NBN Co rakes in $356K in 2011

NBN Co brought in $356,000 in revenue in its first few months of charging for active services on the National Broadband Network (NBN), a new report has revealed.
Written by Josh Taylor, Contributor

NBN Co brought in $356,000 in revenue in its first few months of charging for active services on the National Broadband Network (NBN), a new report has revealed.

The figure came out in NBN Co's six-monthly report to the end of December 2011, published by the government yesterday. Since commencing billing retail service providers (RSPs) for the active services on the NBN in October, the company has raked in $356,000 in revenue in that time from the 2095 premises connected in the first release site, as well as the 110 premises in new developments and the 2197 premises connected to NBN Co's interim satellite service.

NBN Co said that as of 16 March 2012, there are now 7282 customers with active services over the NBN, with a total of 18,200 premises passed.As the company gets up and running and continues construction, it is still running at a massive loss. In the six months to 31 December 2011, NBN Co had a consolidated operating loss of $221 million, including $101 million in employee-related expenses, $40 million for IT and facilities expenses and $29 million for external services.

NBN Co had a total capital cost of $346 million for the six-month period, including $86 million for the fibre network roll-out and $12 million in costs for the fixed-wireless and satellite service. The company spent $124 million in that time on its datacentres, national support and operations centres and operations support systems and business support systems (OSS/BSS).

In November, NBN Co migrated all of its Oracle applications that had been previously hosted in an outsourced datacentre to NBN Co's own datacentre, ending a two-year IBM infrastructure managed service contract. The company also migrated its portals and online services, including NBN Co's website from the Macquarie Telecom datacentre to NBN Co's own datacentre in the same time period.

At the end of 2011, NBN Co was sitting on $1.14 billion in cash from government equity injections, and had accrued $29.3 million in interest.

NBN Co's contact centre, which was set up in Melbourne in April last year to "dispel" confusion from the public surrounding the roll-out of the Federal Government's $35.9 billion project, had taken a total of 12,692 calls in the six months to 31 December 2011. Of these, NBN Co said just 81 were complaints about the roll-out.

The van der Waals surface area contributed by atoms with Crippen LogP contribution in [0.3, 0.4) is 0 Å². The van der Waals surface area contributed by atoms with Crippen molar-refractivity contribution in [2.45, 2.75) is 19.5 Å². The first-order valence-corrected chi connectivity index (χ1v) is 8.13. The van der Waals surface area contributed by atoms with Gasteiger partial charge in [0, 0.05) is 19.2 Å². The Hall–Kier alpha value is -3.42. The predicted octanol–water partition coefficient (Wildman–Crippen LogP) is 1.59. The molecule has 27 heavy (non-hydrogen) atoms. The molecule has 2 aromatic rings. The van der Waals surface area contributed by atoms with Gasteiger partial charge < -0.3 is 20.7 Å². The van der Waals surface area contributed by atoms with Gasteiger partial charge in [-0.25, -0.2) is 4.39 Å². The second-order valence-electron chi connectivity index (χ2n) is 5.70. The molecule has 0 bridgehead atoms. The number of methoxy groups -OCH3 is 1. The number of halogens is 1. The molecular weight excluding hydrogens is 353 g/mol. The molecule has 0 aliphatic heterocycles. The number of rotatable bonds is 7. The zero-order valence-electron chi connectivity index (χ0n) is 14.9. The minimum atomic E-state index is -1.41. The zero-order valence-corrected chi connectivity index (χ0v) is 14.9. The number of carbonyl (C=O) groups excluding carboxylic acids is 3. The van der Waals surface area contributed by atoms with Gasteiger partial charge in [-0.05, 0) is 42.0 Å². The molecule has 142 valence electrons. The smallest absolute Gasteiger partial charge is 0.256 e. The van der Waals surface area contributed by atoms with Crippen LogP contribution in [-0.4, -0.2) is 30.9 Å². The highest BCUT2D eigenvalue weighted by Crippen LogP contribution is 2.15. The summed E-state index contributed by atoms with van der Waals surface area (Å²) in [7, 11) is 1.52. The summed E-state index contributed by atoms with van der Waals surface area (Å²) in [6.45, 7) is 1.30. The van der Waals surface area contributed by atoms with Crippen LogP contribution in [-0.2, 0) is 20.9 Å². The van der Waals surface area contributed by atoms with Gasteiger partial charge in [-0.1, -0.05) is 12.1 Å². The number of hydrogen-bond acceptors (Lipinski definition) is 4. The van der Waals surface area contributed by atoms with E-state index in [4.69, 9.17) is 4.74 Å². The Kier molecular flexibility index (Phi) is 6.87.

The company has today announced that it plans to bring the contact centre in-house, with a new contact centre to be located in Varsity Lakes on the Gold Coast in Queensland. NBN Co said that this new contact centre will be up and running later this year, and is expected to employ around 130 people.

Turnbull eyes greenfields delays

In a blog post responding to the report, Shadow Communications Minister Malcolm Turnbull focused on the revelation that just 110 customers had active services in greenfields sites. A total of 951 sites have been connected, which Turnbull said was just 0.3 per cent of the houses that NBN Co was scheduled to connect by June 2011.

"The latest NBN progress report ... underscores that NBN Co has again utterly failed to keep up with demand for connections in new or 'greenfields' areas," Turnbull said.

He said that the government's decision to make NBN Co the fibre provider of last resort for new housing estates with over 100 premises had "upended" the fibre provider industry, which couldn't compete with the free service that NBN Co was offering developers, and that this had led to lengthy delays for new houses to get connected to the NBN.

"Before Senator Conroy upended the sector, greenfields communications infrastructure in Australia was a thriving market served by numerous competitive and efficient private players. Even his department has acknowledged as much," Turnbull said.

"But Senator Conroy's ill-considered decision to assign exclusive responsibility for rolling out infrastructure at greenfields sites with more than 100 lots to his taxpayer-funded, government-operated monopoly has led to lengthy delays for developers, and immense frustration for owners moving into new residences."

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